I first noticed about Juli's skill in peripheral vision far long way back before she turned age one. From time to time, she showed her comprehension by answering my question without looking at me.
I didn't pay much attention before until now. As I was reading with Juli, I noticed that Juli looked at the pages most of the time while I signed. It was not unusual.
Often I let Juli tell the stories but I decided to ask questions. She answered my questions without looking at me directly. It demonstrates her strong skill of peripheral vision.
Not only I know Juli has a sharp peripheral vision; that is, she responded or reproduced what one signed without looking directly, but she also has a sharp vision.
For example, a couple of weeks ago (1;4,3), Juli rode in her stroller as I walked on the sidewalk along the houses. She observed things in the environment and suddenly uttered ladybug with excitment.
My first thought was that how could one notice a ladybug somewhere like noticing a pin in a haysack (okay, a bit more impossible than finding a ladybug in grass). Or, I thought, was it from her memory?
Juli then pointed in the direction that I turned around and looked around. Ah! There was a ladybug stake in the greenery at a medium distance.
Another day, I secretly put my glasses on the top of a big television, partly out of sight, in the family room. Juli played around for a bit while and excitedly pointed at the glasses and produced glasses.
Her ability to communicate helps me see how she can see well and how details she can observe or notice something in the middle of a visually noisy environment.
The following referential words that Juli has used this week: stand, bye-bye, cereal, bee, ladybug, bug, camera, vacuum done, some more shown in the video above, and some reguarly used ASL words.
Juli often used bye-bye both in real situations, in storytelling, and in pretend play. The ASL phrase friend bye-bye was a common utterance. "Bye-bye" could mean "gone" in Juli's expression.
In pretend play, standing outside the backyard, Juli waved bye-bye to me before entering backyard and closing the gate door.
Another, she waved bye-bye to her grandfather through videophone before she left. Also she waved "bye-bye" as the friend Rene got in his truck and was about to leave.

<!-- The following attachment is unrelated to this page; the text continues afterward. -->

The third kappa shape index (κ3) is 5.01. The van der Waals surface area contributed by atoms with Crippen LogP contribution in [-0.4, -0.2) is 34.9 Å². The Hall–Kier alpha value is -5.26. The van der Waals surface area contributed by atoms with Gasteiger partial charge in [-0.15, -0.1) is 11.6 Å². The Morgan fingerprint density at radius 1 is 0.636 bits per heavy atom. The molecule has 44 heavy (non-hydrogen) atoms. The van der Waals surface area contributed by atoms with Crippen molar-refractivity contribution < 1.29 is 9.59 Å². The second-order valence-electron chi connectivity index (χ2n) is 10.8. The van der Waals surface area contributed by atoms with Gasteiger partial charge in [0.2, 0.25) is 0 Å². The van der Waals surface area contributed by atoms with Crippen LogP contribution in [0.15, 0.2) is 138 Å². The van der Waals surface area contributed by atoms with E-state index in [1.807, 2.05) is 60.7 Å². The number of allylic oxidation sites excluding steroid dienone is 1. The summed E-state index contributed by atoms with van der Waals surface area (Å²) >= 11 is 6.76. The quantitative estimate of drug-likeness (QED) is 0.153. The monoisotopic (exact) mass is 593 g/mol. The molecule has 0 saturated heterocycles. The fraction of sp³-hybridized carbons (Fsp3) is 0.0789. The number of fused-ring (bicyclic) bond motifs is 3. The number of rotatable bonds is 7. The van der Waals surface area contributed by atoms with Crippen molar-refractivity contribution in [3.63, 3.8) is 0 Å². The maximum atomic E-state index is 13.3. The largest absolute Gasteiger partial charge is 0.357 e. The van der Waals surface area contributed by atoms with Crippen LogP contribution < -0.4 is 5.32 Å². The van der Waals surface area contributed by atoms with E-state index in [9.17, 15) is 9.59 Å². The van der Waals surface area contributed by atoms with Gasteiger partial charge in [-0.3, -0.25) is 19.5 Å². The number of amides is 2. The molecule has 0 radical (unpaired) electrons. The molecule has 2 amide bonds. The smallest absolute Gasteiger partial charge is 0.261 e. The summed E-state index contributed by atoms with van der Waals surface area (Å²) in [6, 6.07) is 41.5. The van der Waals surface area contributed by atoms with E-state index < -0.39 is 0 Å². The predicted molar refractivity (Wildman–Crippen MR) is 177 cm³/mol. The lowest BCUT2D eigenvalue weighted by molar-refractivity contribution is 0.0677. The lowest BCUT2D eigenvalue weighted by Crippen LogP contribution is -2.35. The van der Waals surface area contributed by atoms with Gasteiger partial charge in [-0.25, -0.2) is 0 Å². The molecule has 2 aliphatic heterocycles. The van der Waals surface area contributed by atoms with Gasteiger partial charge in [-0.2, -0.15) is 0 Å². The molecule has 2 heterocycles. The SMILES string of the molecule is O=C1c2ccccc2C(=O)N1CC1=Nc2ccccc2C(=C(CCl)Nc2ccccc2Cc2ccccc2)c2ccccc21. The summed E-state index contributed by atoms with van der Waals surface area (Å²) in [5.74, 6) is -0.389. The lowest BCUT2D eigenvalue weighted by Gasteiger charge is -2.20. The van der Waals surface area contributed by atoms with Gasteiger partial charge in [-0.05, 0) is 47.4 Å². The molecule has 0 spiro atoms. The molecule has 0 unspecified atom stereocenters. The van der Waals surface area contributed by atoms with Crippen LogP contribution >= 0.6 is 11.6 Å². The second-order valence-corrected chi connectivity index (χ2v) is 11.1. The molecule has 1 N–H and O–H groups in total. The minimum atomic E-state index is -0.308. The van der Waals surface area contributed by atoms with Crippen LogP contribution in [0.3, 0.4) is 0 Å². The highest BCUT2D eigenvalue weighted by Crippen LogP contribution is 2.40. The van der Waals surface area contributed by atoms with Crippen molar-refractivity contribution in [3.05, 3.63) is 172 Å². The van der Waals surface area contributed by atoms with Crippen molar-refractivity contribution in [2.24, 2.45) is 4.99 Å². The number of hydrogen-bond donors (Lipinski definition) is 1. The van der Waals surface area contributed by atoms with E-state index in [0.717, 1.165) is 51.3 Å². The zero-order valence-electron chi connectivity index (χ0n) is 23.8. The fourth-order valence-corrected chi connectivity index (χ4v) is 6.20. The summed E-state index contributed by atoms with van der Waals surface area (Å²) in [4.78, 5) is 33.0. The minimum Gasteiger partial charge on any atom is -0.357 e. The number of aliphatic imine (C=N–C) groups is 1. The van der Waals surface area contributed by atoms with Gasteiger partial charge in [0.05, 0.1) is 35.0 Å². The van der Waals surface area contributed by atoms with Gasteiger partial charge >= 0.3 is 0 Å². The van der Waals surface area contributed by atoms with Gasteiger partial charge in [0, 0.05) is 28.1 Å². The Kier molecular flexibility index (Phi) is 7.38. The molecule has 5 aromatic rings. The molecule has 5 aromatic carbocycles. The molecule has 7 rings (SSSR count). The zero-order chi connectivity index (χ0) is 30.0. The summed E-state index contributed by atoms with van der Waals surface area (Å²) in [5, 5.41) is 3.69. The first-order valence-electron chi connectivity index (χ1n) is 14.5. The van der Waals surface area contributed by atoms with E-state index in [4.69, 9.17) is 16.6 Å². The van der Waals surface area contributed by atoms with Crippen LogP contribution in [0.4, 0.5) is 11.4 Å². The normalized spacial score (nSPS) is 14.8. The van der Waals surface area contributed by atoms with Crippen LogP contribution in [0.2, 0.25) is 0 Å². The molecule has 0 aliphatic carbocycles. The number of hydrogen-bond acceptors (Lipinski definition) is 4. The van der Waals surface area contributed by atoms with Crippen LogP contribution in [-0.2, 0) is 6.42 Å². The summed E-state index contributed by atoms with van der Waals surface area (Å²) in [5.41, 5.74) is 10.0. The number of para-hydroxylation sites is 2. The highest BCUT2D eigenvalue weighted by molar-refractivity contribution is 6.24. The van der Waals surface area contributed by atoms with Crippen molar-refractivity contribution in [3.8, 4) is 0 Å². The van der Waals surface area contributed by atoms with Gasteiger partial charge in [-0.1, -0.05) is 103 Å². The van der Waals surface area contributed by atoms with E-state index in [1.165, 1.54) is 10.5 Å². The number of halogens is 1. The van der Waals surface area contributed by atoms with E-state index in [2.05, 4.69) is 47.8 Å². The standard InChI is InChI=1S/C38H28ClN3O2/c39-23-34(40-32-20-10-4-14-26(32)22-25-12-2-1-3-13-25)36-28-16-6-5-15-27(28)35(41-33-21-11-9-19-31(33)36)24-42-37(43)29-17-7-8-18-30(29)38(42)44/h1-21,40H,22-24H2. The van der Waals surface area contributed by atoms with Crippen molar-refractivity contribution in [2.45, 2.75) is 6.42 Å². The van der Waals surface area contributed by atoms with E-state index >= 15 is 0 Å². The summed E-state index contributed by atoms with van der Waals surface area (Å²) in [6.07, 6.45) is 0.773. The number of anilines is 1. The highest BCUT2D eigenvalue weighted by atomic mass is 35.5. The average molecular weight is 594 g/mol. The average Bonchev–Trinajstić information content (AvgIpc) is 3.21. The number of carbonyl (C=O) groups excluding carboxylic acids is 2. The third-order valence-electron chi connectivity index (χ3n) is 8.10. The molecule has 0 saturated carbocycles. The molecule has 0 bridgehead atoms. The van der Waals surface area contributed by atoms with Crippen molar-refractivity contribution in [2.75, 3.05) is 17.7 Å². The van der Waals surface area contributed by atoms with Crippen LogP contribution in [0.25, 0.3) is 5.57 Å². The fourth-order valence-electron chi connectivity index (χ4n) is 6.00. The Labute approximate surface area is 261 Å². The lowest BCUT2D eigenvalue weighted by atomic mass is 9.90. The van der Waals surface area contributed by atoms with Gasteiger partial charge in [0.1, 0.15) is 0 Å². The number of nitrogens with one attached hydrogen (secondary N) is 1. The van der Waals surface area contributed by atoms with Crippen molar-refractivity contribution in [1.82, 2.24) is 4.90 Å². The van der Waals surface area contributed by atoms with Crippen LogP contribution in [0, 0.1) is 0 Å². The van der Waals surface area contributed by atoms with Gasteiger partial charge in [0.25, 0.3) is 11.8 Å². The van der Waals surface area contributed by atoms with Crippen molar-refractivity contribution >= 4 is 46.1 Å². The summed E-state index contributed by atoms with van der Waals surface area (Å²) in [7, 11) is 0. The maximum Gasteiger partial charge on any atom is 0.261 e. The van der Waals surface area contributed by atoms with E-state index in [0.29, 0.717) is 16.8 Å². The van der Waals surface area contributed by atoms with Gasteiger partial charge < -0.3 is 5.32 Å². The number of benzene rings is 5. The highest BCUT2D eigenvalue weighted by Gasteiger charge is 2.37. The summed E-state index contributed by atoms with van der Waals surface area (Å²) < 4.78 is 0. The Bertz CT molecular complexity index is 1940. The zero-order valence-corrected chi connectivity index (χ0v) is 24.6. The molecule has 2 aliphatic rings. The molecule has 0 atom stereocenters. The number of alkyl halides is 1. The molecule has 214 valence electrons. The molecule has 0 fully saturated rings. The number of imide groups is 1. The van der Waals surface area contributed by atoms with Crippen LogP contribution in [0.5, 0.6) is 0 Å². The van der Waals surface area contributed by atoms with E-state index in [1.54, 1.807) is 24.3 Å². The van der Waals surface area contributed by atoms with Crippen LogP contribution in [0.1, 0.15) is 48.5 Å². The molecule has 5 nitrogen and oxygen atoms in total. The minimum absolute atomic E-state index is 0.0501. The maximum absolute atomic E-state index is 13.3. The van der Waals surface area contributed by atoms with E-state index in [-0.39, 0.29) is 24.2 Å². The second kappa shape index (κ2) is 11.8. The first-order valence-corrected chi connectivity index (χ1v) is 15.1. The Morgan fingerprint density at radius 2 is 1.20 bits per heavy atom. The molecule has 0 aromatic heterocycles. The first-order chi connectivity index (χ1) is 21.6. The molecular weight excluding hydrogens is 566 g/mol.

Juli tapped on me to get my attention and pointed in the direction. She uttered bug. I simply nodded. She insisted and finally took my hand and led me to the fireplace. I looked at the dark fireplace. Huh?
Moments later, Juli again got my attention and uttered bug. Seeing that I didn't get it, she led my hand to the fireplace again.
I looked harder at the fireplace. I saw nothing. But, somehow I lifted up and leaned over only to realize I noticed a dark dead bumblebee inside the fireplace. Who would have noticed it? Juli felt satisfied with the "Aha!" look on my face.
For the rest of this week, Juli still talked about the bug in the fireplace.
This documentation project follows a baby's language acquisition, literacy development, and phonological acquisition in sign language, specifically ASL, week by week from gazing at birth to manual babbling, to first words just before the first birthday in a natural native-ASL environment and visual culture.
The second-year and third-year documentation continues to follow the same child's language and phonological acquisition and literacy development in ASL on a weekly basis from the one-word stage to two-word and multiple utterances.
The documentary continues to follow the same child's ASL language and literacy development on a regular basis from age three to four. It surveys ASL phonological acquisition and more complex utterances.
These posts on ASL-English bilingualism, language acquisition, and bilingual education may be of an interest for parents who raise a bilingual-bimodal child in ASL (or another signed language) and English (or another written and/or spoken language of its respective) as well as informative and educational for ASL specialists, educators, and professionals.